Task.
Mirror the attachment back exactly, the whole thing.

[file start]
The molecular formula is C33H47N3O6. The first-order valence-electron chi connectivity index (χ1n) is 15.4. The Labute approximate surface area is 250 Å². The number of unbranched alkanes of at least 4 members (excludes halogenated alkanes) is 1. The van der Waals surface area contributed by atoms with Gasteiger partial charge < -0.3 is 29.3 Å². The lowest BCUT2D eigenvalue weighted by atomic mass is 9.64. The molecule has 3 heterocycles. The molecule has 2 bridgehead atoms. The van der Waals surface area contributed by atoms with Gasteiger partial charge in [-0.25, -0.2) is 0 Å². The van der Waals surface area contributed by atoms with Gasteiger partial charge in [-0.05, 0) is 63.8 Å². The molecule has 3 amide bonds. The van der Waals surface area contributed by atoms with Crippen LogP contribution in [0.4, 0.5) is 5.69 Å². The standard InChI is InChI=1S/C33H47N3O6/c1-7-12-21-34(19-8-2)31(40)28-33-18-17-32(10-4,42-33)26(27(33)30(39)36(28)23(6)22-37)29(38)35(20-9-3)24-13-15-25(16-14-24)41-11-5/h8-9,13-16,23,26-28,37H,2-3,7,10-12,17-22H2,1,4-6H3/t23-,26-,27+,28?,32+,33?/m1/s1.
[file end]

The molecular formula is C33H47N3O6. The first-order valence-electron chi connectivity index (χ1n) is 15.4. The Labute approximate surface area is 250 Å². The number of unbranched alkanes of at least 4 members (excludes halogenated alkanes) is 1. The van der Waals surface area contributed by atoms with Gasteiger partial charge < -0.3 is 29.3 Å². The lowest BCUT2D eigenvalue weighted by atomic mass is 9.64. The molecule has 3 heterocycles. The molecule has 2 bridgehead atoms. The van der Waals surface area contributed by atoms with Gasteiger partial charge in [-0.25, -0.2) is 0 Å². The van der Waals surface area contributed by atoms with Gasteiger partial charge in [-0.05, 0) is 63.8 Å². The molecule has 3 amide bonds. The van der Waals surface area contributed by atoms with Crippen LogP contribution in [0.4, 0.5) is 5.69 Å². The standard InChI is InChI=1S/C33H47N3O6/c1-7-12-21-34(19-8-2)31(40)28-33-18-17-32(10-4,42-33)26(27(33)30(39)36(28)23(6)22-37)29(38)35(20-9-3)24-13-15-25(16-14-24)41-11-5/h8-9,13-16,23,26-28,37H,2-3,7,10-12,17-22H2,1,4-6H3/t23-,26-,27+,28?,32+,33?/m1/s1.